ALBANY (TNS) — Six months after New York passed its landmark bill legalizing marijuana for adult use and creating a regulatory framework for the cannabis industry overall, the state is violating the law’s deadline for home cannabis cultivation rules.

The Marijuana Regulation and Taxation Act allows limited home cultivation of medical cannabis. But it also specifies that patients will not enjoy that right until after the Office of Cannabis Management issues regulations governing it, which it was obligated to do “no later than six months after the effective date” of the law. But after a series of delays, staffing of that office is still underway.

That means lawmakers’ intention for the law to allow medical marijuana card holders to begin growing plants this week is on hold indefinitely.

The delay is the latest in a series of stumbles in the medical cannabis program, and they are occurring in spite of the explicit intent of legislators who drafted and championed the new law.

In the months following the law’s passage, patients and doctors also complained that key updates to the program which legislators insisted were meant to apply right away had yet to take effect, including increasing patients’ supply limits to 60 days, permitting physicians to have discretion on the reasons they certify for patients’ cannabis use, and allowing the sale of whole flower.

Dr. Mark Oldendorf, who runs a general practice in Albany and has developed significant expertise on the medical applications of cannabis, is frustrated that he has patients who should have been eligible months ago for medical cannabis certification but have yet to receive the treatment in New York.

”I’ve had quite a few people who I’ve turned away because they wanted it specifically for insomnia, that’s the big need, and it’s not a qualifying condition” at the moment, he said. “So all of those people are headed off to Massachusetts to buy something.”

Oldendorf said this delay has pushed some doctors to search for additional relevant ailments that might tick a box on the state’s outdated online form, in order to get around the restrictive list of conditions a provider must select from.

According to the law, all aspects of the state’s cannabis industry — including medical use — will now be regulated by the Office of Cannabis Management and its Cannabis Control Board. While appointments for the agency’s leadership were confirmed just days after Gov. Kathy Hochul took office in late August, the final members of the board were announced only last week and hiring continues for positions throughout the new agency. The nominating process had been delayed for months under the previous administration of former Gov. Andrew M. Cuomo.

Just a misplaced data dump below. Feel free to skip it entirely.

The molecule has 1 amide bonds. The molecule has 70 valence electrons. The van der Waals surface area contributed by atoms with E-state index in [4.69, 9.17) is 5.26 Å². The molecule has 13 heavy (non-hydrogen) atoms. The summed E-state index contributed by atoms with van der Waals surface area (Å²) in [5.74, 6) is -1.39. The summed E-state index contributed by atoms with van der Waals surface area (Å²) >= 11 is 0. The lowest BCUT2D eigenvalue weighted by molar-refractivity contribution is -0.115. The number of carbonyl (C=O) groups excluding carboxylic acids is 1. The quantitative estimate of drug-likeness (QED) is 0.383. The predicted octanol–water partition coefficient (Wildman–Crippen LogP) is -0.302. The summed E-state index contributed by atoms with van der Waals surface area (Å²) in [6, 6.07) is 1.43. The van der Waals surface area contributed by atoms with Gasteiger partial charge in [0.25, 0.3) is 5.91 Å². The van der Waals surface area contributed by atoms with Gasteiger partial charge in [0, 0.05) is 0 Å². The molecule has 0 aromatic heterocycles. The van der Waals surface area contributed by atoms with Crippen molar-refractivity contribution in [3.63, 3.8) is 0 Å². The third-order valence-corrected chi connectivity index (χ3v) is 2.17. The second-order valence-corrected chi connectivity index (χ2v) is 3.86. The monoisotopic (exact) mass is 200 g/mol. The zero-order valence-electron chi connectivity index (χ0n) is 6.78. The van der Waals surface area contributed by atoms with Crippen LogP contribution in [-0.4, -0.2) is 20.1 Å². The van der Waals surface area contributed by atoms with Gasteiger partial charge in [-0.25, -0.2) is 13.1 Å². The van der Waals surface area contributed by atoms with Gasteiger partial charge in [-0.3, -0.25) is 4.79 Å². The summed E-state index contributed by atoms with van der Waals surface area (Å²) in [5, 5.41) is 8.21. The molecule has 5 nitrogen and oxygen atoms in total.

”We put a lot of attention on the board appointments, which we agree is absolutely vital and has a lot of urgency around it,” said Ngiste Abebe, president of the New York Medical Cannabis Industry Association and director of Public Policy at cannabis company Columbia Care, in an interview conducted before the new board and agency leaders were announced.

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”However, these changes to the medical program are also urgent, and don’t rely on the board appointments to be enacted,” she said, adding that she hoped to see the same urgency applied to the improvement of patient care as the adult-use transition is starting to receive.

The association issued a statement applauding Hochul and legislative leaders for “ending the political logjam” and quickly appointing candidates as cannabis regulators.

”We hope the new leaders bring urgency to the implementation of much-needed changes to the medical cannabis program that were left unfinished by the previous administration,” the statement said.

State Department of Health spokeswoman Jill Montag told the Times Union that even updates such as allowing the sale of whole flower and adding new qualifying conditions require “a series of regulatory and administrative changes.”

They include “updates to product testing and sampling procedures as well as the program’s patient certification and inventory management systems,” she said. Prior to the recent board appointments, Montag said that the health department was actively working to make these changes; but now any updates will fall under new leadership.

”As the Office of Cannabis Management (OCM) and the Cannabis Control Board (CCB) have now been fully constituted, they will be overseeing these changes as they occur,” she said.

A notice on the health department’s website says that “although the MRTA includes provisions to expand the Medical Marijuana Program, at this time the current regulations and program operations remain the same.”

Three champions of the medical cannabis program, state Sens. Diane Savino and Liz Krueger and Assemblyman Richard Gottfried, sent a letter to Cuomo on May 27clarifying that lawmakers had expected key updates to the medical program to advance independent from the new regulatory framework, including adding new eligible medical conditions and leaving it to a practitioner’s discretion to prescribe the drug for any reason.

”DOH is responsible for implementing the changes in the MRTA (until the Office of Cannabis Management is operational),” the letter said. “We urge you to take action and implement important changes without further delay.”

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